Denis Johnson writes about lost souls, who have faint hopes of finding, if not God, at least some meaning in their lives. His themes and violent descriptions echo the works of Flannery O’Connor and Robert Stone, two of his major influences. Johnson portrays the marginal in American society: the addicts, alcoholics, homeless, beggars, and crooks, as well as those who simply cannot or will not adapt to mainstream culture, a culture that itself is crumbling and has helped create the characters it rejects. Johnson’s characters seem able to survive on hope and human resilience, no matter how outcast or alienated they may be. Ultimately, Johnson’s themes are metaphysical. The alienation of his characters implies a someone or a something from which to be alienated.
Johnson’s finely detailed works are often episodic and surreal but told in a colloquial, almost intimate manner. He balances a wry detachment from his characters with a tenderness for even the most criminal of them. Johnson’s narrators are often addicts. Therefore, the narrator’s voice is alternately dreamy and brutally factual, shifting from a detachment, which speaks casually of bullets and blood, to an unexpected, intimate recognition of the characters’ common humanity. The sudden intrusion of compassion in otherwise cold narratives has the effect of producing both Christlike and pathological states within the same character.
By juxtaposing fact and fantasy, realism and surrealism, saintliness and destructive craziness, Johnson flirts with altering the short-story form itself, producing a variation which intrigues as well as appalls. As the reader watches losers spiral downward through the consciousness of a narrator, who is also “not all there,” he or she feels empathy for them and recognizes the implicit suggestion that, through a shared humanity, the difference between Johnson’s misfits and the rest of society is one of degree only, that in some respects everyone is “not all there.”
“Car Crash While Hitchhiking”
The narrator, high on drugs, hitches a ride in an Oldsmobile and senses an imminent crash the minute he hears the “sweet voices of family inside it.” After the wreck, the narrator, holding the family’s baby, wanders toward the other car that was involved in the accident. Seeing that the broadsided car has been smashed, he assumes all inside are dead and walks past it. Flagging down a passing truck, he tells the truck driver to go for help. Because the truck driver cannot turn around on the narrow bridge, the narrator leaves the truck, sees another car nearing the scene, and approaches it. Then he perceives that the man in the smashed car is not dead but soon will be. At the hospital, he hears the wife shriek when she learns of her husband’s death. The narrator remarks her scream made him “feel wonderful to be alive” and that he had “gone looking for that feeling everywhere,” exhibiting the addict’s relentless search for a rush.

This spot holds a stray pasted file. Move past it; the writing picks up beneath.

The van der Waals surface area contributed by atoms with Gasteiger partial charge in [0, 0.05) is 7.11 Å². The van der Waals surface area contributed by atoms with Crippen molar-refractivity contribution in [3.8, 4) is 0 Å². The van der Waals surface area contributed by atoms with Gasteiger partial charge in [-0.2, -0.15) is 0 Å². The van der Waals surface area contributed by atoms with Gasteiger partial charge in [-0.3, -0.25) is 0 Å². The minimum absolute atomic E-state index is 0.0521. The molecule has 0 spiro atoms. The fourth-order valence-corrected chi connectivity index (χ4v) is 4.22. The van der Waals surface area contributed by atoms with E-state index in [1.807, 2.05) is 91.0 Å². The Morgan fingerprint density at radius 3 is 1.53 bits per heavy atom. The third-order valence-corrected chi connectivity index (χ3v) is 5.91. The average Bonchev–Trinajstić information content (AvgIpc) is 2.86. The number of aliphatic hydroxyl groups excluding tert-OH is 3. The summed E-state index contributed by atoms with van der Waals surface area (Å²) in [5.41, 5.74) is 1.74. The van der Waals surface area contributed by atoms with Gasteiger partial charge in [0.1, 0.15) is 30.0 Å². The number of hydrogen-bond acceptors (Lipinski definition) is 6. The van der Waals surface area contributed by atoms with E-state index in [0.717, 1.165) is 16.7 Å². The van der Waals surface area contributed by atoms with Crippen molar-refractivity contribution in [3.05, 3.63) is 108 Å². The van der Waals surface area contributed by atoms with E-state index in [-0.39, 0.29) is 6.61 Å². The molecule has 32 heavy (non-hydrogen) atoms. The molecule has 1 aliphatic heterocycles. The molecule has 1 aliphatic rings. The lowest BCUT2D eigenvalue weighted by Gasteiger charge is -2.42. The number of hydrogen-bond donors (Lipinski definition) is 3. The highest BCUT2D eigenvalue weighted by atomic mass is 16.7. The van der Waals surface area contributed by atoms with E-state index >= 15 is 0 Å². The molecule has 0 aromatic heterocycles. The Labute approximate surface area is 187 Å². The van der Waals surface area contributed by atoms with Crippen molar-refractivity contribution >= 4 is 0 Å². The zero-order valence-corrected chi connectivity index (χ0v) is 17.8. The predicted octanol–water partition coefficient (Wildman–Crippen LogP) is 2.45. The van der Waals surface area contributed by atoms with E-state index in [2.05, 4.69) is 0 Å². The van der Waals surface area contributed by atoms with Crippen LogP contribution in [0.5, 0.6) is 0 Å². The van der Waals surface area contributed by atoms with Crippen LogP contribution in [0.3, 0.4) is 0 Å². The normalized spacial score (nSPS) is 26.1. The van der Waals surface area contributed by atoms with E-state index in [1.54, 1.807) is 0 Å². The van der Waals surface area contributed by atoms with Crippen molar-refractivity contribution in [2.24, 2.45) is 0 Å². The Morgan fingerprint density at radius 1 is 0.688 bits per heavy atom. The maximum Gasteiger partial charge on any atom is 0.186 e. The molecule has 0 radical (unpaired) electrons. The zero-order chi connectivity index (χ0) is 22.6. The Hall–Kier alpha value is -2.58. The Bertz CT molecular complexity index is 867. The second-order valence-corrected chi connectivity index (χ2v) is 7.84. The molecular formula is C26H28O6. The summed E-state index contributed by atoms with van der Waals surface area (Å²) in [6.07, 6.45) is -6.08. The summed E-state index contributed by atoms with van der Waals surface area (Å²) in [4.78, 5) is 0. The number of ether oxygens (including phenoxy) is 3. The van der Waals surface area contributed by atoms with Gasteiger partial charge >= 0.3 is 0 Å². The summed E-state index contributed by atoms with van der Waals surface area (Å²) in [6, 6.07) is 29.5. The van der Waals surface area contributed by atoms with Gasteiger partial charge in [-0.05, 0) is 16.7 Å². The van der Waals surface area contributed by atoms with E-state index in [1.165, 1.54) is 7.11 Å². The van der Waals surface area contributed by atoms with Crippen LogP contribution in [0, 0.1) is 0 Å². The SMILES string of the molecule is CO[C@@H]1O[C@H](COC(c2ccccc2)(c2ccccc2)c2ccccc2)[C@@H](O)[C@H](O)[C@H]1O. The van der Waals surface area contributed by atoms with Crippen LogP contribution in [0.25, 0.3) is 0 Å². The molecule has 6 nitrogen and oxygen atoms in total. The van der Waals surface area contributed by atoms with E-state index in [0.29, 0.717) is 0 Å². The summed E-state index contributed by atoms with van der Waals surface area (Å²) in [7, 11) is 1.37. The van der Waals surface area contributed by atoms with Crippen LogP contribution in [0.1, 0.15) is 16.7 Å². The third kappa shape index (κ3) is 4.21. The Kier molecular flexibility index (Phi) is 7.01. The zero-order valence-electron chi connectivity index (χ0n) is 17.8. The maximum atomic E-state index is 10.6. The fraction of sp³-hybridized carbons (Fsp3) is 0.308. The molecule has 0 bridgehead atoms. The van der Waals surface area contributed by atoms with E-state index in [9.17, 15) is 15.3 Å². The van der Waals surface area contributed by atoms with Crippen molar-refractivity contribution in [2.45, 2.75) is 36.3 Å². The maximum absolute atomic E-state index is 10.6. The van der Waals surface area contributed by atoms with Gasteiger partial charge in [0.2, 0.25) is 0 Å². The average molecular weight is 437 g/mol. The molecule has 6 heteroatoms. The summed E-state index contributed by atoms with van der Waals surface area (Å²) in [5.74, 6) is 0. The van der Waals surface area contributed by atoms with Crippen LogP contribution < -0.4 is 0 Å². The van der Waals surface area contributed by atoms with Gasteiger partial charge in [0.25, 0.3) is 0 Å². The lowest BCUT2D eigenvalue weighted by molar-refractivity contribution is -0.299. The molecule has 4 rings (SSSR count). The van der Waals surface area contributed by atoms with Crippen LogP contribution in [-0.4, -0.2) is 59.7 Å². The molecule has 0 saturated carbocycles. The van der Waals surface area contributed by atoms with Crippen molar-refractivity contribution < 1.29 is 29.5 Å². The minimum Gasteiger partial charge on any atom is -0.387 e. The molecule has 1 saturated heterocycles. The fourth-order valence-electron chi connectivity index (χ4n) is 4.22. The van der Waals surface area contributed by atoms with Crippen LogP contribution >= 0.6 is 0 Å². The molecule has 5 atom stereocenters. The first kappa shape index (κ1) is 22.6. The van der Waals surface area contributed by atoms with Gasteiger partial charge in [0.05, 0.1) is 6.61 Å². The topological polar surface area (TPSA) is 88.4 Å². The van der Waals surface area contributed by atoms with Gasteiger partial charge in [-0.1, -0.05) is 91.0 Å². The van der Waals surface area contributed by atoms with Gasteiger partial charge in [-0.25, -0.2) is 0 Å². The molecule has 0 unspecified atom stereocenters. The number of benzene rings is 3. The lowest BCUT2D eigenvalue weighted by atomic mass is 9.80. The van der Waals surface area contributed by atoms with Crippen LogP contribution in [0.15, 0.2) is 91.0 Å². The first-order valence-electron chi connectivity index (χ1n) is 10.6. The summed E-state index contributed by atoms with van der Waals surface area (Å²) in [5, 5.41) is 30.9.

Years later, in a hospital detoxification ward, the narrator experiences a flashback to the accident scene. The ambiguous last phrase, “you ridiculous people, you expect me to help you,” expresses either contempt for those who might count on him or the self-loathing and guilt beneath an addict’s thrill-seeking veneer.
The narrator, working as a hospital clerk, befriends Georgie, an emergency room orderly, who steals pills (which the narrator takes) and is always high. Terrence Weber comes in with a knife stuck in his one good eye. Explaining that his wife stabbed him, Weber claims the knife has affected his brain because his body will no longer do what his mind directs it to do. The emergency room physician calls for the best eye surgeon, brain surgeon, and anesthetist, then orders Georgie to prepare Weber for surgery, even though he knows Georgie is “not right.”
As the specialists argue over how best to remove the knife, Georgie returns from preparing the patient with the...
(The entire section is 1652 words.)